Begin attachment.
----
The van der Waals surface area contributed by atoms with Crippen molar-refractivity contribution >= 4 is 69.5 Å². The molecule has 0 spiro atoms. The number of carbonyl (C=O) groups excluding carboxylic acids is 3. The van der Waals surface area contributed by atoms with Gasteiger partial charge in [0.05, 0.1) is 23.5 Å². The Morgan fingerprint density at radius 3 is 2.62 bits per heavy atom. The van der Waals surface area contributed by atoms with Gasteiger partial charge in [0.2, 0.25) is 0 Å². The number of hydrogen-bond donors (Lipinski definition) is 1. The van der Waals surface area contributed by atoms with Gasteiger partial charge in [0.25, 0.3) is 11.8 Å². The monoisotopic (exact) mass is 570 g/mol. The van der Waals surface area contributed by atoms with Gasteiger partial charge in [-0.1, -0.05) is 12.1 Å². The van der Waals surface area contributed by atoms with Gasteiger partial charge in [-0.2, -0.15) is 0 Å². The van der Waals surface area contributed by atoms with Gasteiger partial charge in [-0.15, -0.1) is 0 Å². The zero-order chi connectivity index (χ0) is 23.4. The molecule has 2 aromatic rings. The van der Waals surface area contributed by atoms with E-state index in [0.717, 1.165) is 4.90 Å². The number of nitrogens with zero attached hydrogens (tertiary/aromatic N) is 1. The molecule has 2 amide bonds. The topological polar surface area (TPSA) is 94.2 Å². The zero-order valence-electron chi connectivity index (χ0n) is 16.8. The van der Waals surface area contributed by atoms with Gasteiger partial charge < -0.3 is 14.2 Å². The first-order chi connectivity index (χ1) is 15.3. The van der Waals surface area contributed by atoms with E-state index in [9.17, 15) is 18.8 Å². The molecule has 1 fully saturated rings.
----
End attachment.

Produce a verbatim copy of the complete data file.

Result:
The van der Waals surface area contributed by atoms with Crippen molar-refractivity contribution >= 4 is 69.5 Å². The molecule has 0 spiro atoms. The number of carbonyl (C=O) groups excluding carboxylic acids is 3. The van der Waals surface area contributed by atoms with Gasteiger partial charge in [0.05, 0.1) is 23.5 Å². The Morgan fingerprint density at radius 3 is 2.62 bits per heavy atom. The van der Waals surface area contributed by atoms with Gasteiger partial charge in [0.2, 0.25) is 0 Å². The number of hydrogen-bond donors (Lipinski definition) is 1. The van der Waals surface area contributed by atoms with Gasteiger partial charge in [0.25, 0.3) is 11.8 Å². The monoisotopic (exact) mass is 570 g/mol. The van der Waals surface area contributed by atoms with Gasteiger partial charge in [-0.1, -0.05) is 12.1 Å². The van der Waals surface area contributed by atoms with Gasteiger partial charge in [-0.2, -0.15) is 0 Å². The van der Waals surface area contributed by atoms with Gasteiger partial charge in [-0.15, -0.1) is 0 Å². The zero-order chi connectivity index (χ0) is 23.4. The molecule has 2 aromatic rings. The van der Waals surface area contributed by atoms with E-state index in [0.717, 1.165) is 4.90 Å². The number of nitrogens with zero attached hydrogens (tertiary/aromatic N) is 1. The molecule has 2 amide bonds. The topological polar surface area (TPSA) is 94.2 Å². The zero-order valence-electron chi connectivity index (χ0n) is 16.8. The van der Waals surface area contributed by atoms with Gasteiger partial charge < -0.3 is 14.2 Å². The first-order chi connectivity index (χ1) is 15.3. The van der Waals surface area contributed by atoms with E-state index in [9.17, 15) is 18.8 Å². The molecule has 1 fully saturated rings.